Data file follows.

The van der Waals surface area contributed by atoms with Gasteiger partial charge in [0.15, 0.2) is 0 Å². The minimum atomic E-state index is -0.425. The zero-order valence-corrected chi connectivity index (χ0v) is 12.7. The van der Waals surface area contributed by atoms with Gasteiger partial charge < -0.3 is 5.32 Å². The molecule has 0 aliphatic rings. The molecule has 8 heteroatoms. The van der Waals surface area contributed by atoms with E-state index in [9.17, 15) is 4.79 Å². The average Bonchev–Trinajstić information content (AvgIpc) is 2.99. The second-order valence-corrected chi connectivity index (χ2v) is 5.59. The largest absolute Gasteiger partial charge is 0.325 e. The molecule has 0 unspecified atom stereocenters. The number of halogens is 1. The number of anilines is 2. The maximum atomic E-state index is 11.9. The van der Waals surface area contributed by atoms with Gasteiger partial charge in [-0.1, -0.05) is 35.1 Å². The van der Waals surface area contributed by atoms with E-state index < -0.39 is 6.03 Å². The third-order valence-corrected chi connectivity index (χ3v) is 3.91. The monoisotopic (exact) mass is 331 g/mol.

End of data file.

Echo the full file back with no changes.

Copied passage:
The van der Waals surface area contributed by atoms with Gasteiger partial charge in [0.15, 0.2) is 0 Å². The minimum atomic E-state index is -0.425. The zero-order valence-corrected chi connectivity index (χ0v) is 12.7. The van der Waals surface area contributed by atoms with Gasteiger partial charge < -0.3 is 5.32 Å². The molecule has 0 aliphatic rings. The molecule has 8 heteroatoms. The van der Waals surface area contributed by atoms with E-state index in [9.17, 15) is 4.79 Å². The average Bonchev–Trinajstić information content (AvgIpc) is 2.99. The second-order valence-corrected chi connectivity index (χ2v) is 5.59. The largest absolute Gasteiger partial charge is 0.325 e. The molecule has 0 unspecified atom stereocenters. The number of halogens is 1. The number of anilines is 2. The maximum atomic E-state index is 11.9. The van der Waals surface area contributed by atoms with Gasteiger partial charge in [-0.1, -0.05) is 35.1 Å². The van der Waals surface area contributed by atoms with E-state index < -0.39 is 6.03 Å². The third-order valence-corrected chi connectivity index (χ3v) is 3.91. The monoisotopic (exact) mass is 331 g/mol.